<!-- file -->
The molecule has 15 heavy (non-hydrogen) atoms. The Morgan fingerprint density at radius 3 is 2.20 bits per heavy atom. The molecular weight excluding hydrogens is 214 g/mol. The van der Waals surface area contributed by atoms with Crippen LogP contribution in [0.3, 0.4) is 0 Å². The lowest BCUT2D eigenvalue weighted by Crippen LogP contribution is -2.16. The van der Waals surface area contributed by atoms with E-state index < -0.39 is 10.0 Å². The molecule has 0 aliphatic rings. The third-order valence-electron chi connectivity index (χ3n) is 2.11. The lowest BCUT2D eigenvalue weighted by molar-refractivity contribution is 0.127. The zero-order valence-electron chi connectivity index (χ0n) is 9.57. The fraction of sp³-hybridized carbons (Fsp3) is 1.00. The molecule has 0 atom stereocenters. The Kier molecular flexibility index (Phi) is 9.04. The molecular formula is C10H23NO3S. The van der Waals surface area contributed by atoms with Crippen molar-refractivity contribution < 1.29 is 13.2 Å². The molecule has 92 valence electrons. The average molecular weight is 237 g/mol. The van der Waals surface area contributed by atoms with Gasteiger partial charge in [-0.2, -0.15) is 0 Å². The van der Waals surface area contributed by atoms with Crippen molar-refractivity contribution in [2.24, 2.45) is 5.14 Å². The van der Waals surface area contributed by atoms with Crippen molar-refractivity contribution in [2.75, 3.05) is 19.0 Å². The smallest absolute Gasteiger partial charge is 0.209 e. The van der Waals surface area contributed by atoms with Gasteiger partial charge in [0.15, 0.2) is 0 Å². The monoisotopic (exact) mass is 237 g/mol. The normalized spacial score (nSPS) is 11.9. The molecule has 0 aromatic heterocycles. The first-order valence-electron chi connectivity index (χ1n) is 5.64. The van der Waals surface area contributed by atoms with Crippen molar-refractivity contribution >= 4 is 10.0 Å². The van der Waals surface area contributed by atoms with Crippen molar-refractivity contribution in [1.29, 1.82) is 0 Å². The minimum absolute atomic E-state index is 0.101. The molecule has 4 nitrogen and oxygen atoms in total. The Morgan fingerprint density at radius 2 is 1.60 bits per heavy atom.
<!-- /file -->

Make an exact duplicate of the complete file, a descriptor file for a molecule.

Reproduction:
The molecule has 15 heavy (non-hydrogen) atoms. The Morgan fingerprint density at radius 3 is 2.20 bits per heavy atom. The molecular weight excluding hydrogens is 214 g/mol. The van der Waals surface area contributed by atoms with Crippen LogP contribution in [0.3, 0.4) is 0 Å². The lowest BCUT2D eigenvalue weighted by Crippen LogP contribution is -2.16. The van der Waals surface area contributed by atoms with E-state index < -0.39 is 10.0 Å². The molecule has 0 aliphatic rings. The third-order valence-electron chi connectivity index (χ3n) is 2.11. The lowest BCUT2D eigenvalue weighted by molar-refractivity contribution is 0.127. The zero-order valence-electron chi connectivity index (χ0n) is 9.57. The fraction of sp³-hybridized carbons (Fsp3) is 1.00. The molecule has 0 atom stereocenters. The Kier molecular flexibility index (Phi) is 9.04. The molecular formula is C10H23NO3S. The van der Waals surface area contributed by atoms with Crippen molar-refractivity contribution < 1.29 is 13.2 Å². The molecule has 92 valence electrons. The average molecular weight is 237 g/mol. The van der Waals surface area contributed by atoms with Gasteiger partial charge in [-0.2, -0.15) is 0 Å². The van der Waals surface area contributed by atoms with Crippen molar-refractivity contribution in [2.24, 2.45) is 5.14 Å². The van der Waals surface area contributed by atoms with Crippen molar-refractivity contribution in [2.75, 3.05) is 19.0 Å². The smallest absolute Gasteiger partial charge is 0.209 e. The van der Waals surface area contributed by atoms with Gasteiger partial charge in [0.15, 0.2) is 0 Å². The monoisotopic (exact) mass is 237 g/mol. The normalized spacial score (nSPS) is 11.9. The molecule has 0 aromatic heterocycles. The first-order valence-electron chi connectivity index (χ1n) is 5.64. The van der Waals surface area contributed by atoms with Crippen molar-refractivity contribution >= 4 is 10.0 Å². The van der Waals surface area contributed by atoms with Crippen molar-refractivity contribution in [1.29, 1.82) is 0 Å². The minimum absolute atomic E-state index is 0.101. The molecule has 4 nitrogen and oxygen atoms in total. The Morgan fingerprint density at radius 2 is 1.60 bits per heavy atom.